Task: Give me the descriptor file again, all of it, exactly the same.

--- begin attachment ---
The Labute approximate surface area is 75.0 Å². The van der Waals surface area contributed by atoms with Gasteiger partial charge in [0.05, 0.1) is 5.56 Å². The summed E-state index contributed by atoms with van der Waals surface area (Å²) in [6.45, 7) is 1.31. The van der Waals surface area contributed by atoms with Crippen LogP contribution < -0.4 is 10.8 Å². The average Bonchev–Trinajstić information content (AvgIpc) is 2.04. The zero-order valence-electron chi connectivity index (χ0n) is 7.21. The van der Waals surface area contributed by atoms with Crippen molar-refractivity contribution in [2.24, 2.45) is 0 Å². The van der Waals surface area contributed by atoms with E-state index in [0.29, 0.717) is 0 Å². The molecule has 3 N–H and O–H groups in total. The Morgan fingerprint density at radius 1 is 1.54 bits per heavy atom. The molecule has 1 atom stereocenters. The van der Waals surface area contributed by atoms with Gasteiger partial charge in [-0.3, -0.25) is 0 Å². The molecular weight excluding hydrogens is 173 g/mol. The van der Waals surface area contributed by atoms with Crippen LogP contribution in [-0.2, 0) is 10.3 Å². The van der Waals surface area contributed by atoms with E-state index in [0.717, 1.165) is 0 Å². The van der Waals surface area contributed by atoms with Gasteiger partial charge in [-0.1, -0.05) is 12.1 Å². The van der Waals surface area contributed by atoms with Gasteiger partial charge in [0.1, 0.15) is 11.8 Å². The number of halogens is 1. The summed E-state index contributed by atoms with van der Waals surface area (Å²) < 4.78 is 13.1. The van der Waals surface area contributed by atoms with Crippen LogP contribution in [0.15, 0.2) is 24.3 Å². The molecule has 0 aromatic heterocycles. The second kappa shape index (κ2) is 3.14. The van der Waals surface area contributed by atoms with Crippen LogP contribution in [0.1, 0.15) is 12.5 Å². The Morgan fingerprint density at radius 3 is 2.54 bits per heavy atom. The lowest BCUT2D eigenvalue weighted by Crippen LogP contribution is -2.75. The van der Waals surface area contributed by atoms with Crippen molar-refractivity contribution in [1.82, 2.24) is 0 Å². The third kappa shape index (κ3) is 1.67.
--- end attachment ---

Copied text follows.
The Labute approximate surface area is 75.0 Å². The van der Waals surface area contributed by atoms with Gasteiger partial charge in [0.05, 0.1) is 5.56 Å². The summed E-state index contributed by atoms with van der Waals surface area (Å²) in [6.45, 7) is 1.31. The van der Waals surface area contributed by atoms with Crippen LogP contribution < -0.4 is 10.8 Å². The average Bonchev–Trinajstić information content (AvgIpc) is 2.04. The zero-order valence-electron chi connectivity index (χ0n) is 7.21. The van der Waals surface area contributed by atoms with Crippen molar-refractivity contribution in [2.24, 2.45) is 0 Å². The van der Waals surface area contributed by atoms with E-state index in [0.29, 0.717) is 0 Å². The molecule has 3 N–H and O–H groups in total. The Morgan fingerprint density at radius 1 is 1.54 bits per heavy atom. The molecule has 1 atom stereocenters. The van der Waals surface area contributed by atoms with Gasteiger partial charge in [-0.3, -0.25) is 0 Å². The molecular weight excluding hydrogens is 173 g/mol. The van der Waals surface area contributed by atoms with Crippen LogP contribution in [-0.2, 0) is 10.3 Å². The van der Waals surface area contributed by atoms with E-state index in [0.717, 1.165) is 0 Å². The van der Waals surface area contributed by atoms with Gasteiger partial charge in [-0.1, -0.05) is 12.1 Å². The van der Waals surface area contributed by atoms with Gasteiger partial charge in [0.1, 0.15) is 11.8 Å². The number of halogens is 1. The summed E-state index contributed by atoms with van der Waals surface area (Å²) < 4.78 is 13.1. The van der Waals surface area contributed by atoms with Crippen LogP contribution in [0.15, 0.2) is 24.3 Å². The molecule has 0 aromatic heterocycles. The second kappa shape index (κ2) is 3.14. The van der Waals surface area contributed by atoms with Crippen LogP contribution in [0.1, 0.15) is 12.5 Å². The Morgan fingerprint density at radius 3 is 2.54 bits per heavy atom. The lowest BCUT2D eigenvalue weighted by Crippen LogP contribution is -2.75. The van der Waals surface area contributed by atoms with Crippen molar-refractivity contribution in [1.82, 2.24) is 0 Å². The third kappa shape index (κ3) is 1.67.